"As such, the Phoenix thunder zord has been restocked with all the supplies and equipment you and your friend will need," Zordon continued. "Our enemies have realised that you have the Skethani virus with you, Rangers. They will be monitoring the Command Centre closely. Any communication between us from this point on will lead right to you. To that end, I'm afraid you're on your own. There's too much at stake. However, along with this recording," and we watched as the Aqua Ranger reached into the locker and pulled free a stack of files and folders, "we've included every piece of information we have regarding the Skethani virus. Differentiating between legend and scientific fact was not easy, but as far as we could determine, the origins of the virus lie in the clockwork city of Chronopolis on the planet Dhalia."
"What's a clockwork city?" I asked.
The elder Blue Ranger clasped his hands together. "Somewhere fascinating," he said.
"I dare say that any further clues to unravelling the virus will be waiting for you in Chronopolis," Zordon finished. "Good luck Rangers. Be aware, the clock is ticking. With every passing minute, our enemies will only multiply. Stay safe, and return to us. May the power protect you, all of you, including your young friend. Goodbye Rangers," and the hologram flickered and faded away.
The Red Ranger glanced around the zord. "It looks like we've got our next destination," he said. "Let's go."
"Can't we just, like, teleport there or something?" I asked.
The elder Blue Ranger shook his head. "Teleportation is much faster, yes, but the risks are too numerous to mention," he replied.
"Because of the distance between planets," the younger Blue Ranger explained, "we could scatter and be separated, or wind up hundreds of kilometres off-course. It might be slower, but it's a lot safer doing it the old fashioned way."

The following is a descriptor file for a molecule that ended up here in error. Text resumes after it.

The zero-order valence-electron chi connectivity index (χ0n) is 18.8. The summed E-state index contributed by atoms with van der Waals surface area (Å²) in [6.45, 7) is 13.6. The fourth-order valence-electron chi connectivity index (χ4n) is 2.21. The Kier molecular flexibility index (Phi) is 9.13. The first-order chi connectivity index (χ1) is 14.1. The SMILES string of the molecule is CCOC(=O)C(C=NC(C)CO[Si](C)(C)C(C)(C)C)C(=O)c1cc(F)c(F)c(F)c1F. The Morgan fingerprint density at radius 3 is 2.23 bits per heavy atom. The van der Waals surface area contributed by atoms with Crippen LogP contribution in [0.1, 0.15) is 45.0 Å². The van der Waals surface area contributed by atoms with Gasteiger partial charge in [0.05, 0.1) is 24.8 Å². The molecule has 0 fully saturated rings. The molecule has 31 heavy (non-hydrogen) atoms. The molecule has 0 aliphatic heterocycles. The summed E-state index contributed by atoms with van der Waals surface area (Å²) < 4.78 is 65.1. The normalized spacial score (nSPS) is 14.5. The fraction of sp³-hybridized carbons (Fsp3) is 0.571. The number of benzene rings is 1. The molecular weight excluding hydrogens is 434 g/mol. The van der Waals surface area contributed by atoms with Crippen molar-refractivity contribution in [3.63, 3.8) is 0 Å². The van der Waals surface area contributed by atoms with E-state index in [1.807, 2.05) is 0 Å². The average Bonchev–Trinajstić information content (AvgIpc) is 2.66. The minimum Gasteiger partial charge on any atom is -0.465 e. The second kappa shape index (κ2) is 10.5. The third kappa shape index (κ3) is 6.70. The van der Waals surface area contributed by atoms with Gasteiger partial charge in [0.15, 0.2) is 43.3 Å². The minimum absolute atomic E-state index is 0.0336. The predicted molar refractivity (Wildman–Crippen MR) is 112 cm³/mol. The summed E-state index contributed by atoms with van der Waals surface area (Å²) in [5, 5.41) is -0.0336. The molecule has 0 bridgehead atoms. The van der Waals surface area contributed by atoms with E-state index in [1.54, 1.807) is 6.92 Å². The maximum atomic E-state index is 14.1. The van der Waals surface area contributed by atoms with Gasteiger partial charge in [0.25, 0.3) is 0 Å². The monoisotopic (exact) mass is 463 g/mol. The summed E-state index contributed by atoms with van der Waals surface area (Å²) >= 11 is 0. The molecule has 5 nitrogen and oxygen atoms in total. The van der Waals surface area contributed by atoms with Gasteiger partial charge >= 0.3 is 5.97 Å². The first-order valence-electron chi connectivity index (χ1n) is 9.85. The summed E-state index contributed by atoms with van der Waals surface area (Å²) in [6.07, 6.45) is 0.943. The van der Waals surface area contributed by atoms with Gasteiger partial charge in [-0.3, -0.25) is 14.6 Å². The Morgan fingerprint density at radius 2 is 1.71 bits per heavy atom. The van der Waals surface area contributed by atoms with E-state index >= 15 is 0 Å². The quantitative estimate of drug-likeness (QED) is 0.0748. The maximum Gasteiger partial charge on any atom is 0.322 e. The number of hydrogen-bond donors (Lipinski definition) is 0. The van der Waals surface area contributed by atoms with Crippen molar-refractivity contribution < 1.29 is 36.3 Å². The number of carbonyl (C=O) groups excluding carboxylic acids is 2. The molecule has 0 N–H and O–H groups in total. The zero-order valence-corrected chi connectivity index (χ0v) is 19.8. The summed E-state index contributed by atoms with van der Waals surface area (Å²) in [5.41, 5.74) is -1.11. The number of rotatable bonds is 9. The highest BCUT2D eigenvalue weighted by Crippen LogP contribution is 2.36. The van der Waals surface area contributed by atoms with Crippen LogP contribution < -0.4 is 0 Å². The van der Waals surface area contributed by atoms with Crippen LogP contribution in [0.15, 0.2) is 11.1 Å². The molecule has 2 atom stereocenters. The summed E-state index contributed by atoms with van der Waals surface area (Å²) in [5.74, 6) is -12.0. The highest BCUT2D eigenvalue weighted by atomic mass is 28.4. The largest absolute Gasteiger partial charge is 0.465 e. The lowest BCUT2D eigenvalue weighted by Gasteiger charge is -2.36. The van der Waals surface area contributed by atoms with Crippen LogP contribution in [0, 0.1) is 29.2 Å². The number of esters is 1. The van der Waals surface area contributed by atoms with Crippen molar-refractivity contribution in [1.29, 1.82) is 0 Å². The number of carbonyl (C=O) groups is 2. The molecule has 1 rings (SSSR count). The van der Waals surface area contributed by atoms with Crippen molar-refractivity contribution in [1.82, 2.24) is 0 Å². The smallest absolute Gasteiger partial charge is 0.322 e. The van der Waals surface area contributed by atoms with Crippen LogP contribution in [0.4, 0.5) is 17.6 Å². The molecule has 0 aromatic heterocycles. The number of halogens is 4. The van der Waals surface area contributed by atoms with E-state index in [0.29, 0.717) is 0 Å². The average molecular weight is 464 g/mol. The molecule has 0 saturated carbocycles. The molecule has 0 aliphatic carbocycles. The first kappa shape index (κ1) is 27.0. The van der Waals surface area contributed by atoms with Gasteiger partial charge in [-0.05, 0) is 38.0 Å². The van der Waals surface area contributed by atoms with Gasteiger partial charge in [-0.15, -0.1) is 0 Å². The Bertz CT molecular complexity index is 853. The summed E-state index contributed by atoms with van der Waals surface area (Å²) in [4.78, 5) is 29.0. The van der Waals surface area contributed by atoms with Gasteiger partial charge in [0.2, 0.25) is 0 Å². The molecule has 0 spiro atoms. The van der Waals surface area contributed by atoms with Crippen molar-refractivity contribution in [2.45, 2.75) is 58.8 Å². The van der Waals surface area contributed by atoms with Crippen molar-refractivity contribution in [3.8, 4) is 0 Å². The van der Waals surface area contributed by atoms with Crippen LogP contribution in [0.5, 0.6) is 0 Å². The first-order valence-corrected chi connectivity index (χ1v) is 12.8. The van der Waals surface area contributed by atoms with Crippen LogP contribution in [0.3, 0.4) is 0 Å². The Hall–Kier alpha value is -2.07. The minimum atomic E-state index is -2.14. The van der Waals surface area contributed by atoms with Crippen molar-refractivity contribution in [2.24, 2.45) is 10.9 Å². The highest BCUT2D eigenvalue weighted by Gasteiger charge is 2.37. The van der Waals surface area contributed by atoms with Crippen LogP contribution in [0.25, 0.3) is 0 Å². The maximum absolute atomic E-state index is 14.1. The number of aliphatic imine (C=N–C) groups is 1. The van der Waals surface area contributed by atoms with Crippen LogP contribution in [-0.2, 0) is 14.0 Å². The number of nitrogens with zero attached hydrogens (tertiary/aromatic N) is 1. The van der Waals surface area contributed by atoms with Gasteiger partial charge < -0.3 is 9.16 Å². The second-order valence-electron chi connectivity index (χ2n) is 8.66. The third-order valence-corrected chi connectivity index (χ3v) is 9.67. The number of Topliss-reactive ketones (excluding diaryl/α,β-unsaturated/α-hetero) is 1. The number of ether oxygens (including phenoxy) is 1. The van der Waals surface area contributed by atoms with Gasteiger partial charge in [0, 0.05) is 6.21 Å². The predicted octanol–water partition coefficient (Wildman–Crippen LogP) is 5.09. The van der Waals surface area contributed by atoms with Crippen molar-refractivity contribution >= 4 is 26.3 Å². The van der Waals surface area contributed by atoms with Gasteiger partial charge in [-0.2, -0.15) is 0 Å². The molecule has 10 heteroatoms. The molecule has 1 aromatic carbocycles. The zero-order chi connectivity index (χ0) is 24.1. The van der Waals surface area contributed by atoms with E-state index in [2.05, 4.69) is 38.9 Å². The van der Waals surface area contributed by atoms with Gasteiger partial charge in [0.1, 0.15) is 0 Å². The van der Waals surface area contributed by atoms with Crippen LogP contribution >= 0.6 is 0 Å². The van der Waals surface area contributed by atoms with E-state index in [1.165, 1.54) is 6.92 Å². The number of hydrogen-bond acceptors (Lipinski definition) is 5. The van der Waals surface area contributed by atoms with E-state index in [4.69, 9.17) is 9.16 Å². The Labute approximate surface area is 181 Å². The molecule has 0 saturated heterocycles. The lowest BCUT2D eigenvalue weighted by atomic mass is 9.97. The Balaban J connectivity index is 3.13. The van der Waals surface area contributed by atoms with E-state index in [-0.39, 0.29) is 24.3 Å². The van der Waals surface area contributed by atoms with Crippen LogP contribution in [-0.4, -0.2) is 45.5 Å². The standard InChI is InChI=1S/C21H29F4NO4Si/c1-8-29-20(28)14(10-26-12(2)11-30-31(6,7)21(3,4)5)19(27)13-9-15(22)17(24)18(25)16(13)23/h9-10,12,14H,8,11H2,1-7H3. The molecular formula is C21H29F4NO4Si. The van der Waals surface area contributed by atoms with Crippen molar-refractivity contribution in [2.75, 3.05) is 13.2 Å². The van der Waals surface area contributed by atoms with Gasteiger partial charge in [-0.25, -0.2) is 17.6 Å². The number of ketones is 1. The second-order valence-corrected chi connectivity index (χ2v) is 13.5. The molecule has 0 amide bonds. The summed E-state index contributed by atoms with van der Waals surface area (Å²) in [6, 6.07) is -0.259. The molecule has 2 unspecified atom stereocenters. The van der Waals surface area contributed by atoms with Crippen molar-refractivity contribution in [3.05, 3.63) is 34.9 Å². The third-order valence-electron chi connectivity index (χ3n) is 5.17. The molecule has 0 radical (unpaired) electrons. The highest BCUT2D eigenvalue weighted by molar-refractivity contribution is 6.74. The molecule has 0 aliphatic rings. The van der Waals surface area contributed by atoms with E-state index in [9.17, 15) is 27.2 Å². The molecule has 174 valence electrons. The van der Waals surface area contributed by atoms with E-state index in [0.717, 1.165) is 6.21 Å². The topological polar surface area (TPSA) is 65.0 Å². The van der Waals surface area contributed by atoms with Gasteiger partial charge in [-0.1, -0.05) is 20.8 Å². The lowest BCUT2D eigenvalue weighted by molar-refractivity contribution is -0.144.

"Besides," the Yellow Ranger continued, "teleporting takes a lot of energy, and it's really easy to track. We can't risk it, not today."
The Pink Ranger headed back into the cockpit as an alarm sounded. "And not before time," she called. "The skullships just locked onto us."
"But another planet?" I asked. "How long is this gonna take?"
"The thunder zords are some of the fastest ships in the galaxy," the Orange Ranger said. "We'll be there in, what, eleven or twelve hours?"
"Everyone strap in!" called the Pink Ranger. The twelve of us back in the cabin scrambled into our seats and I clasped my seat buckles shut. I'd never travelled faster than the speed of light before, but I was beginning to realise this was part of being a Ranger.
Sit down and hold on.
I glanced around nervously. There was suddenly an almighty roar, and the zord surged forward. The stars in the viewing screens flickered and blurred for a few seconds then returned to normal, showing what I guessed was a simple star map, rather than the view of constellations flashing past us in a dizzying blur. Now we were travelling, the Rangers stood up and walked around to stretch their legs. Watching them for a few minutes, I noticed the male White Ranger in the back corner, standing by himself. Feeling guilty at everything the Rangers had gone through today just for me, I stood up and walked over.
"Hey," I said awkwardly.
He turned to me. "How you holding up?" he asked.
"Survived the army of zombies in one piece," I replied. I held up my wrist and tapped the bracelet Hephaestus had forged. It made the strangest noise. "And the bracelet seems to be doing what it's supposed to be doing."
The White Ranger nodded. "We'll be at our next destination soon enough," he said. "We've got plenty of time. Was there something you needed?"
"Yeah, I just kind of realised that I haven't said thank you yet," I said. "You guys have done all this for me, and I want you to know how much I appreciate it."
"Don't mention it," he replied. "It's what we do."
"But it's not like this is some small thing," I said. "You guys spent most of the afternoon saving my life! I mean, this is gods and aliens and robots and things I barely understand. I know this is normal for you, but I don't get why you would do all this just for me. I'm a nobody. You know, I'm not worth fighting a war over. I'm just some random kid."